Carnival Reveals Much about Gender, Sexuality, and Culture in Brazil

March 6, 2013

It’s a combination of Halloween, an Olympic opening ceremony, New Orleans’ Mardi Gras celebration, and a massive music concert. For nearly five full days, streets are crowded with people dancing samba, selling snacks, dressing in costumes, and looking for potential romantic partners. This is Carnival, Brazil’s world-famous pre-Lent celebration. Although Carnival (often touted as “the biggest party on Earth”) is an absolutely stunning experience for all of the senses, the celebration provides insight into various aspects of Brazilian culture.

While experiencing the lively Carnival on the streets, I was immediately struck by the number of sexually controversial costumes. It is very common for men to dress in drag (Disney characters and Japanese anime are popular choices), and to even wear body suits with exaggerated female anatomy. Women, on the other hand, are expected to dress in traditional female clothing, and commonly in revealing outfits or swimsuits.

When women wear costumes, they nearly always dress as stereotypically “feminine” figures such as fairies, princesses, or butterflies. In other words, it is socially acceptable for men to violate traditional gender roles, but the same privilege is not granted to women. Indeed, after spending several weeks in Rio, I also realized that the strict division of gender identity is even visible in seemingly mundane aspects of life. For example, it is considered “feminine” to sit on towels at the beach, and men are expected to show their manliness by sitting on bare sand.

However, in stark contrast to this conservative attitude towards gender roles, Brazil seems to be very liberal with regards to sexuality. Despite being home to the world’s largest number of Catholics (and an increasing number of evangelical Protestants), Brazil has made sexual education a major priority. Indeed, contraceptives are readily available, and public service announcements routinely detail the health risks of polygamous relationships and contracting STDs. Also, street parties (known as blocos in Portuguese) during Carnival are notorious for their widespread public kissing (usually between complete strangers), and the official Rio Carnival Wikipedia page even lists certain blocos as being “good for kissing.” Unfortunately, sexual harassment of women is an alarmingly common occurrence at these events, as well.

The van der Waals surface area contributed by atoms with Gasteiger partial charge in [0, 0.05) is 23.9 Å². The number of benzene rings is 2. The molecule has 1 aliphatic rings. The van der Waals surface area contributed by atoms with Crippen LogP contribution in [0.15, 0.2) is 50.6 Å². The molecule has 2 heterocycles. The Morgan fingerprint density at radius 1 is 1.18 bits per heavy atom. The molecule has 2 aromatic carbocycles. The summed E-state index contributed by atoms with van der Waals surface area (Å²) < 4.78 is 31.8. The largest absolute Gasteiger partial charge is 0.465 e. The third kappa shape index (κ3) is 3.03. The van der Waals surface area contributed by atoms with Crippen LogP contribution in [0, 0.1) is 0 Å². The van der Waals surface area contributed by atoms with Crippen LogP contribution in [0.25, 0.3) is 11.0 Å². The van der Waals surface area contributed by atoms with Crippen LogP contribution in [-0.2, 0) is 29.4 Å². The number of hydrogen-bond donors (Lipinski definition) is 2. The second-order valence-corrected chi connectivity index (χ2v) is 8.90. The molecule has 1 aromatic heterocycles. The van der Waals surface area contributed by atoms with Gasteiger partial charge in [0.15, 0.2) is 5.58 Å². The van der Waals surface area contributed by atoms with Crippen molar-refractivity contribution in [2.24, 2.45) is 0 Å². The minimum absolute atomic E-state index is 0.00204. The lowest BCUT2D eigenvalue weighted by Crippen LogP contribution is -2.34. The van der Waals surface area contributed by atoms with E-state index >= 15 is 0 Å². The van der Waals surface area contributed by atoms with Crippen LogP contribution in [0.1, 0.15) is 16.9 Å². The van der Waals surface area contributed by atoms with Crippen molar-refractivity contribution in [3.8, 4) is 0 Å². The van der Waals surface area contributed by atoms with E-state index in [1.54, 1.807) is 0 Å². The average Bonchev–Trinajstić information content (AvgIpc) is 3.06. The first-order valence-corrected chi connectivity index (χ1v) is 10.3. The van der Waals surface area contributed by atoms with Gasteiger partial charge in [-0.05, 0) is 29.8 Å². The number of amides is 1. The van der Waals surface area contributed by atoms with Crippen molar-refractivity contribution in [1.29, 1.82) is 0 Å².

As a devout Muslim man from a relatively conservative small town in Connecticut, I was very uncomfortable with the sexual aspects of Carnival culture. When speaking with some of my Brazilian friends, I also realized that I was not alone in feeling out-of-place; in fact, a large number of Cariocas (residents of Rio) actually leave the city for two weeks during Carnival in order to wholly escape from the insanity.

However, I also realized that attending Carnival was a once-in-a-lifetime opportunity, and I didn’t want my entire Carnival experience to be tainted by a few uncomfortable blocos. As a result, I decided to attend blocos listed as “family-friendly.” I enjoyed these immensely, as I could see small children, their parents, and even the elderly dancing samba and singing marchinhas (traditional songs) far away from transvestites and sexually aggressive men. My personal favorite was the Sargento Pimenta (Sgt. Pepper) bloco, where DJs remixed Beatles songs with samba beats to produce amazing dance rhythms.

I also had a great time at the Samba Parade, an aspect of Carnival unique to Rio de Janeiro and well-known throughout the world. The event occurs in the Sambodrome, a massive stadium built for the express purpose of hosting a series of parades designed by various samba schools. The Sambodrome is unused for almost the entire year, but is packed with over 90,000 spectators when the schools perform during the Sunday and Monday preceding Ash Wednesday.

The samba schools (representing various districts of Rio) must base their entire parade on a single theme, and are judged on their theme song, dancers, massive floats, and costumes, among other criteria. As a result, samba schools work on their parade for an entire year, spending mind-boggling sums of money in order to hire choreographers, musicians, art designers, and even parade consultants! This year, the winning team Vila Isabel provided an in-depth representation of life in the countryside, complete with depictions of farming, plagues, weddings, and even bedbugs. I was surprised to discover that there was a relatively paltry monetary prize for victory; instead, samba schools mainly competed for glory and prestige.

By participating in Carnival, I realized that Brazil, like many other countries, is a mixture of contradictions. For example, the double standard of gender expression highlights Brazil’s tension between the country’s conservative, chauvinistic past and its status as a growing economy with an increasingly liberal youth. Also, the grandiosity, massive expenditure, and sheer spectacle of the Samba Parade is strikingly different from the common-man’s singing and dancing in street blocos. I hope that my next several months in Brazil will provide me with even more interesting insights into the culture of this amazing country, and the aptly-named cidade maravilhosa (marvelous city) of Rio de Janeiro.

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